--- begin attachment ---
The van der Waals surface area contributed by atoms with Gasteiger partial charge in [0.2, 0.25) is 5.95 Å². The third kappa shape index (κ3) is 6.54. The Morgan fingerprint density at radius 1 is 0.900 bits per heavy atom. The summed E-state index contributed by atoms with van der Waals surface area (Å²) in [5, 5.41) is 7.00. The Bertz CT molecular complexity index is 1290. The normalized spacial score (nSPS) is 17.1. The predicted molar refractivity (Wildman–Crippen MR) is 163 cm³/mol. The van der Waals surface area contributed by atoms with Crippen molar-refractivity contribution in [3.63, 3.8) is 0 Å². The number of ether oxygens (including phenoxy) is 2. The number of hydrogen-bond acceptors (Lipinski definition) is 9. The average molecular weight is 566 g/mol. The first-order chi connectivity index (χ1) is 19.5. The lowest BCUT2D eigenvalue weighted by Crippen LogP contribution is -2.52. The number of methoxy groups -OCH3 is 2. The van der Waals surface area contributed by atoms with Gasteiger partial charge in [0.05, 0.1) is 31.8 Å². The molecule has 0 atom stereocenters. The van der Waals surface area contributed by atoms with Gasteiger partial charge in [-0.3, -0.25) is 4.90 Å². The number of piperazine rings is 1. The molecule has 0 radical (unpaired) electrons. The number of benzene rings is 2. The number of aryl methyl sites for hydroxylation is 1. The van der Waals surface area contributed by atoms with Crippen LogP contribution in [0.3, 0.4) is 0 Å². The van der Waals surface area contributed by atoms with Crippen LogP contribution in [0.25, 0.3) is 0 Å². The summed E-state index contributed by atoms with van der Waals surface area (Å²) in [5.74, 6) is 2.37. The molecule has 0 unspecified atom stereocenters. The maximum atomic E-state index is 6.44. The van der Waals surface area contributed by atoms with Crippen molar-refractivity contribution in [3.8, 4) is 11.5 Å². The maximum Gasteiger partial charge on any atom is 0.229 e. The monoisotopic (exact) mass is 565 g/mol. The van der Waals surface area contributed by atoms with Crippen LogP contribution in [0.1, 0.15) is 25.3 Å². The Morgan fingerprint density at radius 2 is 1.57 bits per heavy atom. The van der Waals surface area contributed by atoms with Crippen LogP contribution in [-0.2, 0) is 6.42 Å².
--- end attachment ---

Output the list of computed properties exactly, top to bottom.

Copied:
The van der Waals surface area contributed by atoms with Gasteiger partial charge in [0.2, 0.25) is 5.95 Å². The third kappa shape index (κ3) is 6.54. The Morgan fingerprint density at radius 1 is 0.900 bits per heavy atom. The summed E-state index contributed by atoms with van der Waals surface area (Å²) in [5, 5.41) is 7.00. The Bertz CT molecular complexity index is 1290. The normalized spacial score (nSPS) is 17.1. The predicted molar refractivity (Wildman–Crippen MR) is 163 cm³/mol. The van der Waals surface area contributed by atoms with Crippen molar-refractivity contribution in [3.63, 3.8) is 0 Å². The number of ether oxygens (including phenoxy) is 2. The number of hydrogen-bond acceptors (Lipinski definition) is 9. The average molecular weight is 566 g/mol. The first-order chi connectivity index (χ1) is 19.5. The lowest BCUT2D eigenvalue weighted by Crippen LogP contribution is -2.52. The number of methoxy groups -OCH3 is 2. The van der Waals surface area contributed by atoms with Gasteiger partial charge in [0.05, 0.1) is 31.8 Å². The molecule has 0 atom stereocenters. The van der Waals surface area contributed by atoms with Gasteiger partial charge in [-0.3, -0.25) is 4.90 Å². The number of piperazine rings is 1. The molecule has 0 radical (unpaired) electrons. The number of benzene rings is 2. The number of aryl methyl sites for hydroxylation is 1. The van der Waals surface area contributed by atoms with Crippen LogP contribution in [0.3, 0.4) is 0 Å². The van der Waals surface area contributed by atoms with Crippen LogP contribution in [0.25, 0.3) is 0 Å². The summed E-state index contributed by atoms with van der Waals surface area (Å²) in [5.74, 6) is 2.37. The molecule has 0 unspecified atom stereocenters. The maximum atomic E-state index is 6.44. The van der Waals surface area contributed by atoms with Crippen molar-refractivity contribution in [3.8, 4) is 11.5 Å². The maximum Gasteiger partial charge on any atom is 0.229 e. The monoisotopic (exact) mass is 565 g/mol. The van der Waals surface area contributed by atoms with Crippen LogP contribution in [0.1, 0.15) is 25.3 Å². The Morgan fingerprint density at radius 2 is 1.57 bits per heavy atom. The van der Waals surface area contributed by atoms with Crippen LogP contribution in [-0.2, 0) is 6.42 Å².